Debunking 5 Common Myths About Gout

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Gout is a common form of inflammatory arthritis that usually attacks the big toe. According to a study performed by the Centers For Disease Control and Prevention (CDC), approximately 1-2% of the adult population in the U.S. has experienced or is experiencing gout. Unfortunately, there’s a lot of misinformation surrounding this condition, leading many people down the wrong path. Here we’re going to debunk 5 gout myths, revealing the truth about this all-too-common inflammatory condition.

Myth #1) Gout Only Attacks The Big Toe

Roughly half of all cases of gout involve the big toe (known as prodagra), but the fact is that it can occur within any joint in the human body. The high concentration of uric acid deposits gather in the affected joint to form crystals, at which point the body responds with inflammation, pain, tenderness and limited mobility/flexibility.

Myth #2) Only Obese People Suffer From Gout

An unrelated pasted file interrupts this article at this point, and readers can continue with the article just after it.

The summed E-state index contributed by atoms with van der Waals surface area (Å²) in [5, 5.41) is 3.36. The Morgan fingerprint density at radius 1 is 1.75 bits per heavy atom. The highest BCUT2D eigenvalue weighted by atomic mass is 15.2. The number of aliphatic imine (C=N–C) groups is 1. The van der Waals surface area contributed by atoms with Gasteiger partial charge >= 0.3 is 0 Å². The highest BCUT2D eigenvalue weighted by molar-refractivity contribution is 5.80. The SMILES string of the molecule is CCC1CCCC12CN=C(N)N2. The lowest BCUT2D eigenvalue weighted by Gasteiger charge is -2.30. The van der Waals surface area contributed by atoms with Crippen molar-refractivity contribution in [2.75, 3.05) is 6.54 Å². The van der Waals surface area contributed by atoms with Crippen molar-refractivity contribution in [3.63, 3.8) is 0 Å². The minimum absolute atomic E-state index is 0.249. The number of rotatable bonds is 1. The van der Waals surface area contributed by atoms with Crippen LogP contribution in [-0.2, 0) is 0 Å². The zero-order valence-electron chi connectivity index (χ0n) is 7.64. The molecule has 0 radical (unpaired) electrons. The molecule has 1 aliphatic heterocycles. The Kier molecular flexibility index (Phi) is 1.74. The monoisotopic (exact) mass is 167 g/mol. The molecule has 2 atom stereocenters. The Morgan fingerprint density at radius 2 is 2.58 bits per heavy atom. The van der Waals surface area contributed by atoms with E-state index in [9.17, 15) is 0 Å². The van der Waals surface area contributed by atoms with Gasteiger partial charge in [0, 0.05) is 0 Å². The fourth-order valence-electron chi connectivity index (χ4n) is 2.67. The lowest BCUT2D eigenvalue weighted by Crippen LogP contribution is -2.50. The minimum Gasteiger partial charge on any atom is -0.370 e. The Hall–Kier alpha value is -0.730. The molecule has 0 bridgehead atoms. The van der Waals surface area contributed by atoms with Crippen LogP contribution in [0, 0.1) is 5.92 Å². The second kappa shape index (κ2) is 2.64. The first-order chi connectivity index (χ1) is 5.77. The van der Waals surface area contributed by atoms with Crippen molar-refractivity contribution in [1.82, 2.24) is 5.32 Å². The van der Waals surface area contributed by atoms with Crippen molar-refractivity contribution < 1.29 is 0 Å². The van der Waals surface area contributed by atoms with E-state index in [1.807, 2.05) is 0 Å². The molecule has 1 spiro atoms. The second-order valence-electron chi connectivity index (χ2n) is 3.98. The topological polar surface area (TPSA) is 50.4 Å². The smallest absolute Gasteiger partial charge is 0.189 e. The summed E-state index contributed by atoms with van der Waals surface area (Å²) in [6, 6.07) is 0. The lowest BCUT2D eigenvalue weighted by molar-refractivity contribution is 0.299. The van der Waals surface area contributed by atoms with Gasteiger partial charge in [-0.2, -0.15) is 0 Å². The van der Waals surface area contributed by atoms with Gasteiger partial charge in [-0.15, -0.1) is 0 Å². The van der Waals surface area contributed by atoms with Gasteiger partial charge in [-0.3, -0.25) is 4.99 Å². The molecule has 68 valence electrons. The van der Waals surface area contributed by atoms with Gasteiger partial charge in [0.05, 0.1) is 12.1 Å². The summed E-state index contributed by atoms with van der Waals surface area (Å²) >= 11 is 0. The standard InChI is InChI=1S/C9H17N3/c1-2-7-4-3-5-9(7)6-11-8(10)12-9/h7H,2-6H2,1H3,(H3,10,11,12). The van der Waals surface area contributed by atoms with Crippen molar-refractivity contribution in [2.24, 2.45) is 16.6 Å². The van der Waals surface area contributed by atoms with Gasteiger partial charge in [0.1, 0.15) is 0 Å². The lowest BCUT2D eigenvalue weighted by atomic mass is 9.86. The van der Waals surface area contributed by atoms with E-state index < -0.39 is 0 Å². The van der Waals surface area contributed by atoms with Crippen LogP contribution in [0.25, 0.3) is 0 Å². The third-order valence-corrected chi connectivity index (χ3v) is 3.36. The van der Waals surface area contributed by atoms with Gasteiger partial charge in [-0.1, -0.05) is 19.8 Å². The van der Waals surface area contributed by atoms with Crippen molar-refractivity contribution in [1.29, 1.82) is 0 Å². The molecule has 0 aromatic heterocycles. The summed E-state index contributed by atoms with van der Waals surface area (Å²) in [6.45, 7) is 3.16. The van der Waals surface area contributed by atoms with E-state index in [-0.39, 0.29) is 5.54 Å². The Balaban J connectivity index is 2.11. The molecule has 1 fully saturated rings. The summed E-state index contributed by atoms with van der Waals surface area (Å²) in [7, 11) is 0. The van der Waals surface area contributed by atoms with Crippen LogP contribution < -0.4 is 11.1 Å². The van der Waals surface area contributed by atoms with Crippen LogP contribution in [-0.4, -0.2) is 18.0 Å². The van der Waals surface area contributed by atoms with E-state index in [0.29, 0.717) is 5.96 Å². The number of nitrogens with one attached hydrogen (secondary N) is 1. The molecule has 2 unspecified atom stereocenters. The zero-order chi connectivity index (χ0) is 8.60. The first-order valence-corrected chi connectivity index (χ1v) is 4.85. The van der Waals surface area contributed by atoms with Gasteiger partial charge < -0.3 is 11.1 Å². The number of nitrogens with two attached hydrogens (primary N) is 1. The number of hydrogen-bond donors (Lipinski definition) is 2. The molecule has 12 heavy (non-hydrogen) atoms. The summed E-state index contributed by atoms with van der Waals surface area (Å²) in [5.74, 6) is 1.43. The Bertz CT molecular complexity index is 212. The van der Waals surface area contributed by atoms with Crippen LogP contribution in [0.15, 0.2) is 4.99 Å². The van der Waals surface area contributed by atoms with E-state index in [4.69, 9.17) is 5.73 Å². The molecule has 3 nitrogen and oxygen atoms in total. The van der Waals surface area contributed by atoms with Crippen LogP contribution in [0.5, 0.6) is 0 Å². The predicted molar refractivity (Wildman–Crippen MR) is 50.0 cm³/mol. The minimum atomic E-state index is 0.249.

Yes, obesity is a risk factor of gout, but it’s not the direct cause of this condition. People of all shapes and sizes – big and small – can succumb to gout. Don’t assume you’re immune to gout just because you maintain a healthy weight. Whether you’re big, small or anywhere in between, this condition can strike anyone at any given time.

Myth #3) Gout Is an Acute Form Arthritis

Many people believe that gout is nothing more than an acute form of arthritis. Technically, it is a form of arthritis, but there’s nothing acute about it. If you’ve ever experienced gout before, you’re probably well aware of just how painful it can be. Depending on which joint (or joints) it affects, gout can make normal everyday routines like walking, lifting, etc. next to impossible.

Myth #4) Gout Is Rare

Contrary to what some people may believe, gout is not a rare condition by any means. As stated above, gout affects an estimated 1-2% of the American population, which translates into roughly 3 million adults at any given time. Some of the factors known to play a role in the prevalence of gout include age, race, gender and time of year (gout is more common in the spring as opposed to the winter months).

Myth #5) There’s No Effective Treatment For Gout

While there’s no known cure for gout, there are numerous treatment methods which can reduce both the frequency and severity of a gout attack. The root cause of gout is the overproduction of  uric acid; therefore, taking drugs designed to reduce uric acid in the body can help individuals manage their gout more easily. Other effective treatment options include ice, compression, non-steroidal anti-inflammatory drugs (NSAIDs), and therapeutic massages.

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